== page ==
How mergers affect innovation: Theory and evidence

I have been looking at the acquisition model of Apple over the past few years and it transpires that it takes an average of around 3 years before it is “released as a feature” in iOS. I mention this here because Apple is concentrating on healthcare in front of our eyes and despite the claims of market share, it represents an absolute monopoly with an iron grip on services.

Technology is being defined by relatively few companies (which isn’t good for us).  The paper below is behind the paywall but as usual, you can download it here.

This article analyses how horizontal mergers affect innovation of the merged entity and its non-merging competitors. Using data on horizontal mergers among pharmaceutical firms in Europe and applying propensity score matching estimators, we find that average patenting and R&D of the merged entity and its rivals declines substantially in post-merger periods.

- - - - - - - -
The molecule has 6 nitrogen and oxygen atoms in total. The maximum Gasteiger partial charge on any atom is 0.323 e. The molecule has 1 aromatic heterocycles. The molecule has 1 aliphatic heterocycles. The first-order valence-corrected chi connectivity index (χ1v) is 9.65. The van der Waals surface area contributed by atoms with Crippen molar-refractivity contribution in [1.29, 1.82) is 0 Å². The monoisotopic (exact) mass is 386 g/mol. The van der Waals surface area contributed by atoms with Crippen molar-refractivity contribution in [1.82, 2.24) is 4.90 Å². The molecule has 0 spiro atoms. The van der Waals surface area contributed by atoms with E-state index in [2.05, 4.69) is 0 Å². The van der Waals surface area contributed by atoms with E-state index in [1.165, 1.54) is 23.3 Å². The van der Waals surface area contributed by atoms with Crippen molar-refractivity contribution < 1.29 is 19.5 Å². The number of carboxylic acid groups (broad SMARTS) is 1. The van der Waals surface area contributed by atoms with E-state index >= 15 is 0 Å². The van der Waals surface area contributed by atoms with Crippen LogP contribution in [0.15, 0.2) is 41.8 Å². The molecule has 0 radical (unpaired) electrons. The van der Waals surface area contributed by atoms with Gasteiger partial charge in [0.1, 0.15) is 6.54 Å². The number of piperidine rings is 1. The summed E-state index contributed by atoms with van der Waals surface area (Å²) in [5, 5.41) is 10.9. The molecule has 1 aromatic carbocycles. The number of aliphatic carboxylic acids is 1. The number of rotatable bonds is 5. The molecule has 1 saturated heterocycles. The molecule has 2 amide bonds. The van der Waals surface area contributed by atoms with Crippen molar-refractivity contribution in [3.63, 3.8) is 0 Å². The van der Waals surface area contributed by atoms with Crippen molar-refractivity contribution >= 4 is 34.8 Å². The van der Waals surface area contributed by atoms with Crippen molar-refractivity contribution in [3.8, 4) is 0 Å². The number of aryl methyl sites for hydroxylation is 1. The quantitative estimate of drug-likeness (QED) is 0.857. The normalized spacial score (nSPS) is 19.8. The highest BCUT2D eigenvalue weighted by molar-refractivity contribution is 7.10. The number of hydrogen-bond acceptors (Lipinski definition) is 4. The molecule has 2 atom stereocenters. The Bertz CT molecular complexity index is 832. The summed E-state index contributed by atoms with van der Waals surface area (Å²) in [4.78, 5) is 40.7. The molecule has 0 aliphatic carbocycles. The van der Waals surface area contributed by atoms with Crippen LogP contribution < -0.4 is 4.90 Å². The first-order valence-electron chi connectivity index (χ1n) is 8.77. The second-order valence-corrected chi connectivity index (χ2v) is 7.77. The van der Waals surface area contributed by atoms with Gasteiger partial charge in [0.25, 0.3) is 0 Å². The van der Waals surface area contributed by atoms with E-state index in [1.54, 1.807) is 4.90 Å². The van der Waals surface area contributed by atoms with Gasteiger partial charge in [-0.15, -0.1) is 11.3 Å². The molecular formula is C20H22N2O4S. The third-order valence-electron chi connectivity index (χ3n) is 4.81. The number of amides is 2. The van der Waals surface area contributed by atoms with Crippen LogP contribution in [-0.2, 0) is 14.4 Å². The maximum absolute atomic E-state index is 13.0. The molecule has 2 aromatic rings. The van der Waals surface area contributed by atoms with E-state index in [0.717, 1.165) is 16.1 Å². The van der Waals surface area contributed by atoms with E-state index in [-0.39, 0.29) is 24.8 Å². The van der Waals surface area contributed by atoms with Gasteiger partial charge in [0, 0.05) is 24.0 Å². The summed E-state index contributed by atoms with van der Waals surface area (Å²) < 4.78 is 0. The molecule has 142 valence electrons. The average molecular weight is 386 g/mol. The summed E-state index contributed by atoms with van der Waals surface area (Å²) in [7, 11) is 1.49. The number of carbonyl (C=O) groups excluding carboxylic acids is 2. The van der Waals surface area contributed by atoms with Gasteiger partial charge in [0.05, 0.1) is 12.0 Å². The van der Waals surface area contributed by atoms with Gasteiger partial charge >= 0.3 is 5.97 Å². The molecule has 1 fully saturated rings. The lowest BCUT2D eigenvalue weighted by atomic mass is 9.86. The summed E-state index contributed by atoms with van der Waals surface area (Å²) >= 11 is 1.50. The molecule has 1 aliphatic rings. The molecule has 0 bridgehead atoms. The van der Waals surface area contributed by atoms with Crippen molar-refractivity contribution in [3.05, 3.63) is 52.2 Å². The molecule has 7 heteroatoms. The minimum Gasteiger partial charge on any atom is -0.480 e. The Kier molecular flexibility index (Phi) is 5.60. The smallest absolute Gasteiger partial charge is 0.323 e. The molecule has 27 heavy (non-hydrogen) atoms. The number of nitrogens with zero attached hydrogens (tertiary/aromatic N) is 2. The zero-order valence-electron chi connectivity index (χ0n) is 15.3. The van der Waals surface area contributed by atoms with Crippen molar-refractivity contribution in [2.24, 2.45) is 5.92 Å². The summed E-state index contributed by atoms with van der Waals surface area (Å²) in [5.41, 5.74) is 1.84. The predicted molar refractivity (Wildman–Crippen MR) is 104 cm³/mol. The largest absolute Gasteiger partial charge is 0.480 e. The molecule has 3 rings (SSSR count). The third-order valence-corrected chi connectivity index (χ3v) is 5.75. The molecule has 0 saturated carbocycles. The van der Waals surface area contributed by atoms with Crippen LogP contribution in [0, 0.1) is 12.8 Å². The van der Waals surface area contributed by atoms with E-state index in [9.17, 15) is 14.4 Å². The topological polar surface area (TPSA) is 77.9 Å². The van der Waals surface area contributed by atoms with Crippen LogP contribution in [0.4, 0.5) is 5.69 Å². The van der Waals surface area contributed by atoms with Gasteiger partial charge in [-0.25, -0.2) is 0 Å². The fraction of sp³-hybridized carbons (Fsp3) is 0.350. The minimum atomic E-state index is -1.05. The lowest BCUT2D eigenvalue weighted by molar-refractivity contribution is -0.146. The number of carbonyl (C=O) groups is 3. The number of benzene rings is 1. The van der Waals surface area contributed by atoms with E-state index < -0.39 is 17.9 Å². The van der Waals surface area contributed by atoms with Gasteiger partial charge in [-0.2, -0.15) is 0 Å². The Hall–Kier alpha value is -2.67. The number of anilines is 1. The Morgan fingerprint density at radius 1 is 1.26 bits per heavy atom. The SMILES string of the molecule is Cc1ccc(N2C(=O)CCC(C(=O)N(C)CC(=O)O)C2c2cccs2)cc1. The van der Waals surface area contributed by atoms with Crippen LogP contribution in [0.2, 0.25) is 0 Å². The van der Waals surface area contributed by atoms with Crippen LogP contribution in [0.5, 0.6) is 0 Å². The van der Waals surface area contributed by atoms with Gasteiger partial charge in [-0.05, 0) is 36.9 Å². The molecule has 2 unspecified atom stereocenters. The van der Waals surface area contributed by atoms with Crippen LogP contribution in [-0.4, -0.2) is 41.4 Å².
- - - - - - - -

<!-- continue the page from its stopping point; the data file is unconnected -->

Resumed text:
We show that this result is consistent with the predictions from an oligopoly model with heterogeneous firms, as well as a patent race model, when pre-merger R&D intensity is sufficiently high.

Consistent with our theoretical model, we find that negative effects of mergers on innovation are concentrated in markets with high R&D intensity and in technology classes with overlap in pre-merger innovation activities of merging and rival firms.

via How mergers affect innovation: Theory and evidence – ScienceDirect